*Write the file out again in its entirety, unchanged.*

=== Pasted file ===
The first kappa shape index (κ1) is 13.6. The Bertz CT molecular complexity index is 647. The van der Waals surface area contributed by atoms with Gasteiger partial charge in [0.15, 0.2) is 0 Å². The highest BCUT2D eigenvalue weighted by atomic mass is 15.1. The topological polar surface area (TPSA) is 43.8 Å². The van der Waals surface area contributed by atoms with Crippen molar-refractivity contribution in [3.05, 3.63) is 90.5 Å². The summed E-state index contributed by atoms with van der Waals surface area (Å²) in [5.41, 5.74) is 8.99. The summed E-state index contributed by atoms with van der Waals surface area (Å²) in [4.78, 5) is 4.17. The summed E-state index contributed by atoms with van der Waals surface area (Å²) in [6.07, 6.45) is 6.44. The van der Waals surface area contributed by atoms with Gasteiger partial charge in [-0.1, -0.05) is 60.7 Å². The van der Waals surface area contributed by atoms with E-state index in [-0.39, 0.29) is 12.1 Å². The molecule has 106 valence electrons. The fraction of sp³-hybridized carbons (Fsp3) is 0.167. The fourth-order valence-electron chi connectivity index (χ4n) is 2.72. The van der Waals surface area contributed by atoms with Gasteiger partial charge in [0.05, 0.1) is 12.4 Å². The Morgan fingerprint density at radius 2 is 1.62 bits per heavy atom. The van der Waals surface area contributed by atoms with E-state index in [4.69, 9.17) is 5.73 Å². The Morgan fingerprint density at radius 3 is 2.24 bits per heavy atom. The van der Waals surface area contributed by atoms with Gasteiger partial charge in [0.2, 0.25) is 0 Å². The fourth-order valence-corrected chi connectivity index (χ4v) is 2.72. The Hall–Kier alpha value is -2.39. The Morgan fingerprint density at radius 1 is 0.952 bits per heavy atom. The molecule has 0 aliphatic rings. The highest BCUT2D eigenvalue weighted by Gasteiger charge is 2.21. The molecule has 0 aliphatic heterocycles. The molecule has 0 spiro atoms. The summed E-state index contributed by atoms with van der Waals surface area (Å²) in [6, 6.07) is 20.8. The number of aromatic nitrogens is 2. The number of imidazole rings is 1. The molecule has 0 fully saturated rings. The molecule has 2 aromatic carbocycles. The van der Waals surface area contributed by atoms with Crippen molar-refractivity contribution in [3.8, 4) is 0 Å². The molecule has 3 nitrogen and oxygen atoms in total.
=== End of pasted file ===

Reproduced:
The first kappa shape index (κ1) is 13.6. The Bertz CT molecular complexity index is 647. The van der Waals surface area contributed by atoms with Gasteiger partial charge in [0.15, 0.2) is 0 Å². The highest BCUT2D eigenvalue weighted by atomic mass is 15.1. The topological polar surface area (TPSA) is 43.8 Å². The van der Waals surface area contributed by atoms with Crippen molar-refractivity contribution in [3.05, 3.63) is 90.5 Å². The summed E-state index contributed by atoms with van der Waals surface area (Å²) in [5.41, 5.74) is 8.99. The summed E-state index contributed by atoms with van der Waals surface area (Å²) in [4.78, 5) is 4.17. The summed E-state index contributed by atoms with van der Waals surface area (Å²) in [6.07, 6.45) is 6.44. The van der Waals surface area contributed by atoms with Gasteiger partial charge in [-0.1, -0.05) is 60.7 Å². The van der Waals surface area contributed by atoms with E-state index in [-0.39, 0.29) is 12.1 Å². The molecule has 106 valence electrons. The fraction of sp³-hybridized carbons (Fsp3) is 0.167. The fourth-order valence-electron chi connectivity index (χ4n) is 2.72. The van der Waals surface area contributed by atoms with Gasteiger partial charge in [0.05, 0.1) is 12.4 Å². The Morgan fingerprint density at radius 2 is 1.62 bits per heavy atom. The van der Waals surface area contributed by atoms with E-state index in [4.69, 9.17) is 5.73 Å². The Morgan fingerprint density at radius 3 is 2.24 bits per heavy atom. The van der Waals surface area contributed by atoms with Gasteiger partial charge in [0.2, 0.25) is 0 Å². The fourth-order valence-corrected chi connectivity index (χ4v) is 2.72. The Hall–Kier alpha value is -2.39. The Morgan fingerprint density at radius 1 is 0.952 bits per heavy atom. The molecule has 0 aliphatic rings. The highest BCUT2D eigenvalue weighted by Gasteiger charge is 2.21. The molecule has 0 aliphatic heterocycles. The molecule has 0 spiro atoms. The summed E-state index contributed by atoms with van der Waals surface area (Å²) in [6, 6.07) is 20.8. The number of aromatic nitrogens is 2. The number of imidazole rings is 1. The molecule has 0 fully saturated rings. The molecule has 2 aromatic carbocycles. The van der Waals surface area contributed by atoms with Crippen molar-refractivity contribution in [3.8, 4) is 0 Å². The molecule has 3 nitrogen and oxygen atoms in total.